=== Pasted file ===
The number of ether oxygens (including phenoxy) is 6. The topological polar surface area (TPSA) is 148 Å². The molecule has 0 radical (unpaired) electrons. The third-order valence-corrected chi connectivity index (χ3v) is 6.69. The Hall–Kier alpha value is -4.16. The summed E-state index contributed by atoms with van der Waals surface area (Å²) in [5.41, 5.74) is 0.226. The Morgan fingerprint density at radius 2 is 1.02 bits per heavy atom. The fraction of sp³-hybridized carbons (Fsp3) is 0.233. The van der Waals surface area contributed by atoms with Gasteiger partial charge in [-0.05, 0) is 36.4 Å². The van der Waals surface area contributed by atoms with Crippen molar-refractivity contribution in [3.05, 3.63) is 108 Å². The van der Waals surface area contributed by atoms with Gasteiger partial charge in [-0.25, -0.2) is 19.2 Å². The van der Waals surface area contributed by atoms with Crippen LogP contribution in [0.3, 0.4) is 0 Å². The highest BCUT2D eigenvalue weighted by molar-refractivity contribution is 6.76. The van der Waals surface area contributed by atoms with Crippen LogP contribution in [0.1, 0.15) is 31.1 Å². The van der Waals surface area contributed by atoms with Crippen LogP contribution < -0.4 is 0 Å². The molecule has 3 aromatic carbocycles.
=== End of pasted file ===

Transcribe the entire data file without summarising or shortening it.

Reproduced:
The number of ether oxygens (including phenoxy) is 6. The topological polar surface area (TPSA) is 148 Å². The molecule has 0 radical (unpaired) electrons. The third-order valence-corrected chi connectivity index (χ3v) is 6.69. The Hall–Kier alpha value is -4.16. The summed E-state index contributed by atoms with van der Waals surface area (Å²) in [5.41, 5.74) is 0.226. The Morgan fingerprint density at radius 2 is 1.02 bits per heavy atom. The fraction of sp³-hybridized carbons (Fsp3) is 0.233. The van der Waals surface area contributed by atoms with Gasteiger partial charge in [-0.05, 0) is 36.4 Å². The van der Waals surface area contributed by atoms with Crippen molar-refractivity contribution in [3.05, 3.63) is 108 Å². The van der Waals surface area contributed by atoms with Gasteiger partial charge in [-0.25, -0.2) is 19.2 Å². The van der Waals surface area contributed by atoms with Crippen LogP contribution in [0.3, 0.4) is 0 Å². The highest BCUT2D eigenvalue weighted by molar-refractivity contribution is 6.76. The van der Waals surface area contributed by atoms with Crippen LogP contribution in [0.1, 0.15) is 31.1 Å². The van der Waals surface area contributed by atoms with Crippen LogP contribution < -0.4 is 0 Å². The molecule has 3 aromatic carbocycles.